How Your Dentist May Help Identify Diseases Affecting Other Parts Of Your Body

Although dentists are trained to diagnose and control oral health issues, they can also spot ailments affecting other parts of the body. This is because health issues affecting other parts of the body sometimes affect or show up in the mouth. Here are three diseases your family dentist may spot even though they aren't primarily oral diseases:


Osteoporosis is a medical condition affecting the bones; it makes the bones lose their tissues and become brittle and fragile. Those who have the condition are susceptible to fractures due to their weakened bones, and their fractures don't heal fast either.

Osteoporosis can show up in the mouth in the form of loose teeth, missing teeth, and receding gum line. Such symptoms arise when the jawbone loses some of its tissues and their support for the teeth is reduced.


Diabetes is a medical condition in which the body's production and use of insulin is hampered. This is dangerous because insulin regulates the absorption of sugars in the blood, which means impaired insulin production or action raises blood sugar levels. High levels of blood sugar damage different parts of the body such as the kidneys, heart, and eyes.

Diabetes increases your risk of developing periodontal disease, and this happens in several ways. For example, diabetes causes the thickening of blood vessels, which reduces the vessels' ability to nourish the gum tissues with oxygen and nutrients. Undernourished gums are easily attacked by bacteria. Another factor for the increased risk of gum disease is the increased sugar levels, which is food for the bacteria that cause gum disease.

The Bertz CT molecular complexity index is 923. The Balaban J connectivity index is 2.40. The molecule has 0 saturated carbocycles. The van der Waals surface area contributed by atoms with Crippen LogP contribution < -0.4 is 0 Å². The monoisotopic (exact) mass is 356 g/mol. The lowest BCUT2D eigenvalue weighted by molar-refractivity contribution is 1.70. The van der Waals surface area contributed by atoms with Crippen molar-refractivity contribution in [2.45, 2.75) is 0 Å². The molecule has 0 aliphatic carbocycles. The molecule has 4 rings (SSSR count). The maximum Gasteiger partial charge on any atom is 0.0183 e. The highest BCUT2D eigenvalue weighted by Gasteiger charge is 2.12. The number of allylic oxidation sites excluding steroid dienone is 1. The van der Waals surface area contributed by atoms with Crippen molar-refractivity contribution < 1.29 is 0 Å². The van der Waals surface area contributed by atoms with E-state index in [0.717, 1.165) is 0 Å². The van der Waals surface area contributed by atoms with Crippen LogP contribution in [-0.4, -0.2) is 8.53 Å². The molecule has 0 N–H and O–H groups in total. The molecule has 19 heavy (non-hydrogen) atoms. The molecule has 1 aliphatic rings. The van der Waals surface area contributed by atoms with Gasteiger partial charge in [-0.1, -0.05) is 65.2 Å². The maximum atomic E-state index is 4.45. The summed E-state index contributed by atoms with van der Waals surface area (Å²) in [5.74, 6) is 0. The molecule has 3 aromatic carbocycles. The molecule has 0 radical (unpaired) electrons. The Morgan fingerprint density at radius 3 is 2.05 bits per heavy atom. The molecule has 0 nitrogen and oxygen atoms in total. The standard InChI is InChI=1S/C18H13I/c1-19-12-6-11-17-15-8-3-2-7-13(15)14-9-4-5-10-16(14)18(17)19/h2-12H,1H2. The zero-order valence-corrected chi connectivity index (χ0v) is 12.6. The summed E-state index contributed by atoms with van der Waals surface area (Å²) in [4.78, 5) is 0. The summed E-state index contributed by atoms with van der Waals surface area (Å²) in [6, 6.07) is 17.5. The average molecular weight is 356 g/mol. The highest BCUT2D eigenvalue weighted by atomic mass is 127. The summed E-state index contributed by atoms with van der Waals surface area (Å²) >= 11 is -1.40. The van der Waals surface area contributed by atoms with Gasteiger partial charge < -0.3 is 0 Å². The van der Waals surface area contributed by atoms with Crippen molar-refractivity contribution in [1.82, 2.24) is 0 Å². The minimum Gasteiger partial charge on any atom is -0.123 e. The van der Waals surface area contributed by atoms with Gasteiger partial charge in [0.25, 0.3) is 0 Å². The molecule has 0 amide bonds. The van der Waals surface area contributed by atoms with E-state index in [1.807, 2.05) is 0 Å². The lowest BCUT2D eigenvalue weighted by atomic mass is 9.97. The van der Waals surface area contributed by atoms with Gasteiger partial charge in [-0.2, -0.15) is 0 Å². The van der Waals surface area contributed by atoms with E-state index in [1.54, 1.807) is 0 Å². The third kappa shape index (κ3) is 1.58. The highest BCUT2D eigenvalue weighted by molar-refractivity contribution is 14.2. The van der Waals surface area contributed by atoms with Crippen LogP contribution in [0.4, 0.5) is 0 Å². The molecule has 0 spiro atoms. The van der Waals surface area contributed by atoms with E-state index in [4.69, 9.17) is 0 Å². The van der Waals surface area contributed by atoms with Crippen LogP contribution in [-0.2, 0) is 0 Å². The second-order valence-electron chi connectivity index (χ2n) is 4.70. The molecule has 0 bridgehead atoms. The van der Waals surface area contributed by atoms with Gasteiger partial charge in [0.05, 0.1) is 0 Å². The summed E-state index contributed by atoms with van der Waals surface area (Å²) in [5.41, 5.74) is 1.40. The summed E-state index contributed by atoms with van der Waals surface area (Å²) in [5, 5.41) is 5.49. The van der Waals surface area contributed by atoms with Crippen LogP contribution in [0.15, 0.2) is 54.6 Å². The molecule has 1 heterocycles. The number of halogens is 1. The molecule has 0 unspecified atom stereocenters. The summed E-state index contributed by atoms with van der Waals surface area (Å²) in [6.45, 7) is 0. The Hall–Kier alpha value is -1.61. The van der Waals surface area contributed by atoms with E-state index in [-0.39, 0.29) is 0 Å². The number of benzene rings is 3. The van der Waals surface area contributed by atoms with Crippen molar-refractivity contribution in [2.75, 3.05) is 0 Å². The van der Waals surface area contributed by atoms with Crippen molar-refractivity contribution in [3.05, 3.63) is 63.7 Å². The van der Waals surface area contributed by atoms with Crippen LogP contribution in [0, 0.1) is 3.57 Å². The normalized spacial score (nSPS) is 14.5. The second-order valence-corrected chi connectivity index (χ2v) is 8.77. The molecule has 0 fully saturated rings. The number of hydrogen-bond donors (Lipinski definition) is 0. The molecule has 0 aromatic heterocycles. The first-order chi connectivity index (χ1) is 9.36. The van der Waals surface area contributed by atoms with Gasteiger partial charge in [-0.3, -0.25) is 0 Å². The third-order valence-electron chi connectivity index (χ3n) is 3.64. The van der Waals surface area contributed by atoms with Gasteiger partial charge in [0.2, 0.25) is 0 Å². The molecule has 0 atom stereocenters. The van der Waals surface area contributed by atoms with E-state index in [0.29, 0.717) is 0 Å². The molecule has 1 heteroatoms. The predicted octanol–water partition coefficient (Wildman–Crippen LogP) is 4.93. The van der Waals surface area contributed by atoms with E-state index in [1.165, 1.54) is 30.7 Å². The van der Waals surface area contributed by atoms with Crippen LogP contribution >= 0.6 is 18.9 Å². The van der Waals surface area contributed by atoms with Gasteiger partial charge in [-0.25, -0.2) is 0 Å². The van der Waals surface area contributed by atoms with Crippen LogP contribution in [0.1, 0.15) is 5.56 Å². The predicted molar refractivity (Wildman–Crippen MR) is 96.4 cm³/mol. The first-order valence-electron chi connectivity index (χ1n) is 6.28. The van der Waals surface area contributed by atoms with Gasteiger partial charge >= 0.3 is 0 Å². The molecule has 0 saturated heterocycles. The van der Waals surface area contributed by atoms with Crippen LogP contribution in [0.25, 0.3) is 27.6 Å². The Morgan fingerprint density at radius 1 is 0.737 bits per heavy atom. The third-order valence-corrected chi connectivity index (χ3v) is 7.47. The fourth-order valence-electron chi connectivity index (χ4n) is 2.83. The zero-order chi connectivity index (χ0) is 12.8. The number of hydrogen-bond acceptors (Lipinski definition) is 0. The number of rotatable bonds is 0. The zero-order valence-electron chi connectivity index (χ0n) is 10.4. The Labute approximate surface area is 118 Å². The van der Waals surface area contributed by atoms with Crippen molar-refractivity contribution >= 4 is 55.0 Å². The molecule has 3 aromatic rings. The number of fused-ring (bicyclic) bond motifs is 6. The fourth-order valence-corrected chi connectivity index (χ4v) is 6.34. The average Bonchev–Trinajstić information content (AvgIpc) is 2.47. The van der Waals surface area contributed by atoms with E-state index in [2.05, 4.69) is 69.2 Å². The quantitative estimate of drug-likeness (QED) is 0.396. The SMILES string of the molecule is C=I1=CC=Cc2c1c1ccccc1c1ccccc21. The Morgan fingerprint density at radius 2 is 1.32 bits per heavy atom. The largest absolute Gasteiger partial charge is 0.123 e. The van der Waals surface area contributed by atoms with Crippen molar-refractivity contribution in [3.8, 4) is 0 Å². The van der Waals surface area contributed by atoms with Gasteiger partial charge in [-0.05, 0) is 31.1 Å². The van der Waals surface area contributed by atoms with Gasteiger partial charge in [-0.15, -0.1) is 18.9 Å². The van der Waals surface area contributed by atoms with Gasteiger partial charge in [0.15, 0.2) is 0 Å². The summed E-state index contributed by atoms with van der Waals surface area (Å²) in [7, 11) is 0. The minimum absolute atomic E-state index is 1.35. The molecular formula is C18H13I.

Crohn's Disease

Crohn's disease is an inflammatory disease affecting the digestive system. Symptoms and complications include fatigue, diarrhea, and abdominal pain, among others. Left untreated, the inflammations can spread to vital organs and become life threatening.

There is evidence that Crohn's disease can show up in your mouth as inflamed gums and mouth sores. The exact link hasn't been unearthed, but scientists speculate that the inflammatory triggers that cause inflammations on the digestive system also attack the oral tissues. It is also possible that Crohn's disease weakens a person's immunity and leaves them susceptible to bacterial attacks.

As you can see, going to your dentist regularly isn't just about safeguarding your oral health, an important issue on its own. Regular dental consultations can also help you identify other diseases that may be festering under the surface so that you can start treatment as soon as possible.